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BDB or not BDB - that is the question...

Monday, February 4, 2008, by artyom ; Posted in: Storage, Benchmarks, Berkeley DB; 12 comments

At the beginning of the project I had several options for president storage for CppCMS:

  1. Use standard SQL databases like MySQL, PostgreSQL.
  2. Use embedded SQL data base like Sqlite3
  3. Use Berkeley DB
  4. Implement my own storage model.

At the beginning I wanted to use MySQL. At certain point I decided to switch to Berkeley DB, and now I come back to the original question: "what data storage to use?"

In order to make a proper design I had run lots of micro benchmarks and finally I had chosen Berkeley DB. However I never used queries from real DB. And now, when I had implemented a simple blog I decided to run benchmarks on the situation that is closer to real one.

I had reimplemented an operation of fetching single post using MySQL and imported the database that included 5000 articles with 10 comments each one and tested.

First of all I had found that there is almost no performance difference in number of pages per second between MySQL and Berkeley DB driven web site. However it was clear for me that an amount of the time that the system had spend in kernel mode was significantly higher with MySQL then with BDB. It was obvious that I had done some something wrong.

So I prepared a simple program that had queried Berkeley DB and MySQL in exact way the application does. And I had found that MySQL and BDB runs in almost same speed, when MySQL application spends about 40% of time in kernel mode (IPC between server and client).

After looking deeply I had found my big design mistake I done with planning my DB. In order to simplify and BDB interface I had separated table that contains texts from the tables that contains meta data. Thus each query had required additional join on another table that had added about 40% of execution time. I hadn't craated such separated table In MySQL, but about same time was wasted by MySQL client on IPC to the server.

I had changed the structure of my BDB tables and run tests once more:

===========================================
Database       | runtime for    | pages per
               | 15,000 queries | second
==========================================
MySQL   MyISAM | 2.75           | 5,450
MySQL   InnoDB | 2.77           | 5,420
BDB Old Tables | 2.36           | 6,340
BDB New Tables | 1.67           | 8,980
==========================================

Berkeley DB is about 65% faster then MySQL because it does not waste time on IPC. On the other hand, it is not so much faster. Also I hadn't used any kind of optimizations for MySQL as prepared statements etc.

Many questions and no answers...

Berkeley DB is indeed faster, but isn't the price for that 65% of performance too high?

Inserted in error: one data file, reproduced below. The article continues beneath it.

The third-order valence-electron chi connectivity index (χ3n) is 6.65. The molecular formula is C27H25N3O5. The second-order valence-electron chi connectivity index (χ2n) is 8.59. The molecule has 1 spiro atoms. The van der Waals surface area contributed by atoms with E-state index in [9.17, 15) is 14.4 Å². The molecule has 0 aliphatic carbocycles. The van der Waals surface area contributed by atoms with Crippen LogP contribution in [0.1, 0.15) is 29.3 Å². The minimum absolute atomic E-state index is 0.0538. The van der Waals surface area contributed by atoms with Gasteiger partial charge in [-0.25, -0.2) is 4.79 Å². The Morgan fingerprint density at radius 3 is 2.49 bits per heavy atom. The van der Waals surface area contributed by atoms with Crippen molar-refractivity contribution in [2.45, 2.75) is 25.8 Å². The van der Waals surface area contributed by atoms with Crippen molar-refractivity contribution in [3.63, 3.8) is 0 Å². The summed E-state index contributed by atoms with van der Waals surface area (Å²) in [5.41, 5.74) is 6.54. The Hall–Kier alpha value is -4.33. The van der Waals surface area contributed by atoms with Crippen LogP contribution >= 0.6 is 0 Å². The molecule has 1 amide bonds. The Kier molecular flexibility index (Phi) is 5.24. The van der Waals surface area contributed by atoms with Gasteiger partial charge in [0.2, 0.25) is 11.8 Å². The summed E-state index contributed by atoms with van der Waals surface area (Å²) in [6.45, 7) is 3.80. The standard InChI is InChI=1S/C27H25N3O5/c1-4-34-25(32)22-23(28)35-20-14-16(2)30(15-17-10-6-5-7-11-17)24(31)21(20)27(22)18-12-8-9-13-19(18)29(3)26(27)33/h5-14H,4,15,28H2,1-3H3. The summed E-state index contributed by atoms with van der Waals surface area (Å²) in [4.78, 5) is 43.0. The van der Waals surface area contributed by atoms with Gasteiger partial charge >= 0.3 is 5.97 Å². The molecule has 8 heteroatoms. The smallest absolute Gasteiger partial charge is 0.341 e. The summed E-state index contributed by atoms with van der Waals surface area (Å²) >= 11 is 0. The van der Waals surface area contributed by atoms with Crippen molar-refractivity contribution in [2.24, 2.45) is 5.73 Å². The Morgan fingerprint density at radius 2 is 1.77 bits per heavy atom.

When I work with BDB, I do miss things like simple queries for development purposes, I still have no idea how to upgrade my DB if I add a new field and much more.

On the other hand, I want to work with my DB as I work with STL and not to use some fancy staff like ORM or embed SQL to my C++ programs.

And usability? How many developers know what Berkeley DB is and how many know what SQL is? The answer is obvious. On the other hand, how many web developers know to design indexes correctly and write good queries? The answer is obvious as well... (BTW, learning BDB had helped me a lot in writing better SQL)

So... Many questions, many points to think about.

Comments

Baruch, at 2/5/08 5:19 AM

One big difference between MySQL and BDB is that MySQL can easily be tiered, you can put it on another machine, cluster it when needed, backup it easily and peoples already know how to do all these things.

Going with what is common would be a better choice for you than going with what is faster. You are already doing one uncommon thing, having too much of it would drive people away. IMNSHO.

artyom, at 2/5/08 5:26 AM

Yes, the point you are talking about is very important.

That is actually one of the most important reasons that I reconsider (My/Postgre/XYZ)SQL as primary data storage.

ik_5, at 2/5/08 7:35 AM

MySQL have few features that can really help you understanding what is it that you are doing wrong such as: "describe select tblcomment.id, comment, user, email, site, from tblcomments, tblarticle where articleid=tbl_article"

Then you will know what it takes for MySQL to execute such query...

Another thing is to use cache on the tables. The reason is simple... you extract/read more data then you write.

And you also require to use the correct database engine in MySQL for better results. For example MyISAM is faster when you require to add a lot of data, but InnoDB is better in "select" queries.